Goessel School Board appreciates donations

The Goessel school board met on August 10 and accepted a donation of $1,200 from the Goessel Ministerial Alliance for school supplies for students. The board also accepted a donation of 100 sanitized mask bands from Jaynette Miller. The board expressed appreciation for both donations.

Turning their attention to another matter, the board discussed guidelines for the new school year. The nearly four-hour meeting included discussion about coronavirus precautions according to national, state, and county recommendations.

Superintendent Amanda Lowrance told the board about SPARK (Strengthening People And Revitalizing Kansas) money to be used for coronavirus expenses. Marion County received 2.3 million dollars in SPARK money and designated $123,424 of that amount for Goessel school. Lowrance said she had asked questions of the county about SPARK money, wondering where the rest of the money is going. But she had not received answers and does not know how the county is designating the rest of its money. Board member Pat Flaming had also asked questions of county commissioners. He noted that the money has to be spent by December 31.

Lowrance had researched ionizers, and the board approved the purchase of an ionizer for every air handling unit at both school buildings. SPARK money will pay for the ionizers, at a total cost of $41,227. The ionizers will help clean the air and will help with COVID-19, mold, and allergens. The school has a total of 50 air handling units. Lowrance had found that other school districts are using ionizers, and Flaming found evidence that they do reduce health risks. He also noted that ionizers qualify for SPARK money, which has rigid guidelines. Vice president Ben Schrag noted the life span of ionizers, the low cost per year, and the health benefits beyond COVID-19. He commended Lowrance for her efforts.

The board discussed guidelines for reopening the school. Lowrance said the school “tried to take everything into consideration.” A task force had worked on the reopening plan. The first day of school will be September 2. Schrag noted that the school is giving families a choice for remote learning or in-person learning, and requirements for each option were noted. Computers are available for check-out for those students who need one.

Junior high/high school principal Scott Boden said the consensus at the high school is to allow remote learners to participate in extra-curricular activities.

Health precautions were discussed. A 23-page document was developed to detail the precautions.

The school’s document outlines bus precautions, such as the mask requirement, sanitizing, assigned seats, and the procedure for loading the busses.

At school, an infrared contactless thermometer will be used as students and staff enter the buildings. Everyone will wear a mask. Seating areas will be arranged to maximize space between students. Plexiglass or partitions will be used in some situations. Hand sanitizer will be available at building entrances and in every classroom. Everyone will be expected to sanitize hands when they enter and exit classrooms. The classrooms will be sanitized daily. Library books will have a three-day quarantine before being reshelved.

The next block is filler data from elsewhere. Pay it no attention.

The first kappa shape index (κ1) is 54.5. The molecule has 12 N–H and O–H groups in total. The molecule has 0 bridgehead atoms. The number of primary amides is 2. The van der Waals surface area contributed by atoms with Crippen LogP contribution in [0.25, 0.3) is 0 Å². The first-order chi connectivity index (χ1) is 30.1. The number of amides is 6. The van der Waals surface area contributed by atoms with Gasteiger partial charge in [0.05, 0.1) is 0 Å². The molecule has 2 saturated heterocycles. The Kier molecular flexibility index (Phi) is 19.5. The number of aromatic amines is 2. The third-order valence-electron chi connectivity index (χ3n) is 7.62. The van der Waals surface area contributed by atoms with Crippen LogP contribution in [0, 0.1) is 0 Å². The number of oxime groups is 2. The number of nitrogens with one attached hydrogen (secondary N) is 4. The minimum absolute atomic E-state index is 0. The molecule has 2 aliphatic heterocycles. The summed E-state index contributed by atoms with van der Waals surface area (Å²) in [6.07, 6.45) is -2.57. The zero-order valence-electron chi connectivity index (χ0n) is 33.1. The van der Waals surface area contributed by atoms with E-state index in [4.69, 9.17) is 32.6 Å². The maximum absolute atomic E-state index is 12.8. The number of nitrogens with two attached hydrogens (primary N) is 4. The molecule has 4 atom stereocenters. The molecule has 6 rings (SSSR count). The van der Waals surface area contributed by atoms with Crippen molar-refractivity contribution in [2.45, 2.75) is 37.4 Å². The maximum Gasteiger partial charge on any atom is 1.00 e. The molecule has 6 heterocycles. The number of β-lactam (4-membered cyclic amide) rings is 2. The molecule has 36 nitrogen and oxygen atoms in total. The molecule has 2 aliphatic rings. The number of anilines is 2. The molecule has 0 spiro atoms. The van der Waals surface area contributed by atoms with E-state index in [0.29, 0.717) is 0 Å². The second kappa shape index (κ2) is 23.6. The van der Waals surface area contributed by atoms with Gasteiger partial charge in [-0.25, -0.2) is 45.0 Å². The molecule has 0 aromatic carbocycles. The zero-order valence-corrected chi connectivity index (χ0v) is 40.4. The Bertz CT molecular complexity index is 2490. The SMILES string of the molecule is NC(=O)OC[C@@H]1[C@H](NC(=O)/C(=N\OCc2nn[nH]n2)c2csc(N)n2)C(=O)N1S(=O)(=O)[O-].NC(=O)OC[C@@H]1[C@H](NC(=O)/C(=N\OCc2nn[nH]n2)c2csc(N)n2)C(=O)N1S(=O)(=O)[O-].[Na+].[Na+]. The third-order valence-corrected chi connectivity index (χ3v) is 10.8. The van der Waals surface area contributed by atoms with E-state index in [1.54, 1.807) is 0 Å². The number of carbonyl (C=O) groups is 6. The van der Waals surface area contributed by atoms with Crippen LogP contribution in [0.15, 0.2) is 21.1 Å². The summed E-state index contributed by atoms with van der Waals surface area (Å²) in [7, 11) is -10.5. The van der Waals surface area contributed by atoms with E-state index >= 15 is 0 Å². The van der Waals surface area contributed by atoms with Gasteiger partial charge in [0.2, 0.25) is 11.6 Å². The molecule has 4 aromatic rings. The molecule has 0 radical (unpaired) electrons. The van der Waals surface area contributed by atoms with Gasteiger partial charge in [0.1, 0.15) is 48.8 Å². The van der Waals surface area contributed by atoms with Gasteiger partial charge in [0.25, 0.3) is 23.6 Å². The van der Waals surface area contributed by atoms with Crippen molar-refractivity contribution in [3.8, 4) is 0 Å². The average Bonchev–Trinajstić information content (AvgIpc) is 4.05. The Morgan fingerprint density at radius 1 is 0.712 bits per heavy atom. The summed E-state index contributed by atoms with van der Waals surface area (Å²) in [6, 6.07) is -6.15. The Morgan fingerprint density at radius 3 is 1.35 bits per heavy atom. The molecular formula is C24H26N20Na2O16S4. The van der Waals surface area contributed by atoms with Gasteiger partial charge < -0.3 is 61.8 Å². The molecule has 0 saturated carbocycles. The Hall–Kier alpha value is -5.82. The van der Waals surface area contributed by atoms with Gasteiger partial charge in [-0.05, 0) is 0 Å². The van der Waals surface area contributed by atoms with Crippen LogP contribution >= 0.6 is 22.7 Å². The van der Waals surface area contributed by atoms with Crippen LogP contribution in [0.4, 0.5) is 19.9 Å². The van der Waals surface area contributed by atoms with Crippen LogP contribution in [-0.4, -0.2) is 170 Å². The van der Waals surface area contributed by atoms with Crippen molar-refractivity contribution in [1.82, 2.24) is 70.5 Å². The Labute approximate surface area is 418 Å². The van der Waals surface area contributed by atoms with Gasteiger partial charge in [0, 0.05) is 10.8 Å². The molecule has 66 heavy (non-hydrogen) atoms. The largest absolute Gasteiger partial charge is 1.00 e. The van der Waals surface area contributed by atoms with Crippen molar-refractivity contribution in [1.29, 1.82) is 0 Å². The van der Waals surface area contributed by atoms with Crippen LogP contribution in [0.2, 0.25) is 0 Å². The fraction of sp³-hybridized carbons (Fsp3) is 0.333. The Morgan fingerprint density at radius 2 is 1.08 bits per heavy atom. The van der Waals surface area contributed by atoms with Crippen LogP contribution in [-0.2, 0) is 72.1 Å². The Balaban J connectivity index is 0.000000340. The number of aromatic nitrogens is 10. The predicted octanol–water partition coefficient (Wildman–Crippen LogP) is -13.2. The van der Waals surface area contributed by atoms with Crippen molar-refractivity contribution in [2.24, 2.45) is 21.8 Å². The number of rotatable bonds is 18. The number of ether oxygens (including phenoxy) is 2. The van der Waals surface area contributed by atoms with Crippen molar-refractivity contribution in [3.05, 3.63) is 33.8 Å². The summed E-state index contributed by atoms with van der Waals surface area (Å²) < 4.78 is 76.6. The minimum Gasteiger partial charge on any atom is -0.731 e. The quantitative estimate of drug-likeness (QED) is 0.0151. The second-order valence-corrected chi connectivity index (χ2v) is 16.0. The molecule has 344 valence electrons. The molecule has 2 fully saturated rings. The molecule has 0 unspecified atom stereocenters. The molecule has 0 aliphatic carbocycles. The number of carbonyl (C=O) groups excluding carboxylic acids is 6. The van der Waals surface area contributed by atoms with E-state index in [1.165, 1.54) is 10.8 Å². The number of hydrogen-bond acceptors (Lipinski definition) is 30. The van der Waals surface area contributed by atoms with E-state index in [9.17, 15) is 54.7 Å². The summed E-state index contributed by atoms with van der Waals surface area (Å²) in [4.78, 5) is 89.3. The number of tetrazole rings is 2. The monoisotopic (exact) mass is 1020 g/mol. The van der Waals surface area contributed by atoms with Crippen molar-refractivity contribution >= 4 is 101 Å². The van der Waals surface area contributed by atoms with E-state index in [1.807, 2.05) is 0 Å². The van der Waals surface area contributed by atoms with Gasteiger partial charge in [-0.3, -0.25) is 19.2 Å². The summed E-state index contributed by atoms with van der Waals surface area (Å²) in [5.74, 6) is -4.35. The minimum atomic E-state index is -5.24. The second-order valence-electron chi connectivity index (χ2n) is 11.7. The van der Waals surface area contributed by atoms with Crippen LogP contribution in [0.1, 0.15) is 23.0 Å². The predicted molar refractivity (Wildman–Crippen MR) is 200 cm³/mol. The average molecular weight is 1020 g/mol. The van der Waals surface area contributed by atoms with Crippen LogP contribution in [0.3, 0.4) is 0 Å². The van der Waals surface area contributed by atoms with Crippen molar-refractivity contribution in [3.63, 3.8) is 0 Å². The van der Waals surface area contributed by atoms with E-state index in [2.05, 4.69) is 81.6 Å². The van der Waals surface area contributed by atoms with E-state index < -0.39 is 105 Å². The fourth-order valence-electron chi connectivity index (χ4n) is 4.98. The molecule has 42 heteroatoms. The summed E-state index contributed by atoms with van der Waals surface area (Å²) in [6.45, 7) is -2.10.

The lunchroom procedure is outlined in the document. Music and physical education classes might be outside as weather permits. Teachers will follow Kansas State High School Activities Association recommendations for such classes as they become available.

All visitors will need an appointment in order to enter a school building, and their temperature will be checked. They will need to wear a mask.

Teachers will make a recorded video introduction to their classrooms, instead of the usual in-person “open house” like previous years.

The board approved the reopening plan. The entire document can be obtained upon request.

In other business, the board:

* discussed sports with Athletic Director Brian Lightner. He mentioned the league and said the schools in the league have worked together very well in the past. Schrag asked about limits on attendance at sports events due to the coronavirus. Lightner said that will be determined on a county-level or by league agreement.

* accepted the resignation of Martin Tibbits as school bus driver. Tibbits will be teaching at Kingman.

* approved Ron Plenert as school bus driver.

* accepted the resignation of Laura Unrau as preschool teacher.

* approved Luke Freeman as an assistant for football.

* approved creation of a school nurse position.

* heard that Boden had repaired 80 Chromebooks for student use.

* heard that Ben Schmidt, Tony Girard, and Susie Shipp have been painting, waxing floors, and landscaping at the junior/senior high school building. Plumbing and electrical work have also been done, as well as hail damage repair on the roofs.

* heard that projected numbers show 25 students in 6th grade for the new school year, 24 in 7th grade, 22 8th graders, 23 freshmen, 21 sophomores, 37 juniors, and 23 seniors, for a 6-12 total of 175 students at the junior high/high school building.

* listened to the audit report from Vonda Brecheisen of Knudsen Monroe. She commended board clerk Joni Smith: “Joni does a great job. You have really good staff in the office.” Brecheisen said it was a “clean audit” with no violations. Schrag commended Smith for her work and expressed appreciation to Brecheisen for the audit report.

* passed the budget for the 2020-2021 school year, a total of $2,873,444.

* approved the month’s financial statements in the amount of $$72,931.88.

More from Cynthia Goerzen
Goessel City Council discusses its Main Street
The Goessel city council met on September 21 and talked with Brian...
Read More